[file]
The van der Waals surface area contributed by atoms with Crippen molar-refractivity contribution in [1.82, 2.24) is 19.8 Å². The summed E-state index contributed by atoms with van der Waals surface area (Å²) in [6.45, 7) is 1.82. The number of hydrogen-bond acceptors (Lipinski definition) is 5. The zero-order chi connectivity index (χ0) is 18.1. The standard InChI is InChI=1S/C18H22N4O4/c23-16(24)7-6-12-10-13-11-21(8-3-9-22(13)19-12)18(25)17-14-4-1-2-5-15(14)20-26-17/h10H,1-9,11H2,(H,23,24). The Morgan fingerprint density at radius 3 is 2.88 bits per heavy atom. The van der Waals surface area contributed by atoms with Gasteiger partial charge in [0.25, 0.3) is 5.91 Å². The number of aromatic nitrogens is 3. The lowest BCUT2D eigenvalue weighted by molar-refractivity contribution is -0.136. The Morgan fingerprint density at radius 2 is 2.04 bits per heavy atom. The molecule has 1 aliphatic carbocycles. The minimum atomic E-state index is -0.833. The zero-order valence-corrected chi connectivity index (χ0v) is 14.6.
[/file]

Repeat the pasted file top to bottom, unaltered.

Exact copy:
The van der Waals surface area contributed by atoms with Crippen molar-refractivity contribution in [1.82, 2.24) is 19.8 Å². The summed E-state index contributed by atoms with van der Waals surface area (Å²) in [6.45, 7) is 1.82. The number of hydrogen-bond acceptors (Lipinski definition) is 5. The zero-order chi connectivity index (χ0) is 18.1. The standard InChI is InChI=1S/C18H22N4O4/c23-16(24)7-6-12-10-13-11-21(8-3-9-22(13)19-12)18(25)17-14-4-1-2-5-15(14)20-26-17/h10H,1-9,11H2,(H,23,24). The Morgan fingerprint density at radius 3 is 2.88 bits per heavy atom. The van der Waals surface area contributed by atoms with Gasteiger partial charge in [0.25, 0.3) is 5.91 Å². The number of aromatic nitrogens is 3. The lowest BCUT2D eigenvalue weighted by molar-refractivity contribution is -0.136. The Morgan fingerprint density at radius 2 is 2.04 bits per heavy atom. The molecule has 1 aliphatic carbocycles. The minimum atomic E-state index is -0.833. The zero-order valence-corrected chi connectivity index (χ0v) is 14.6.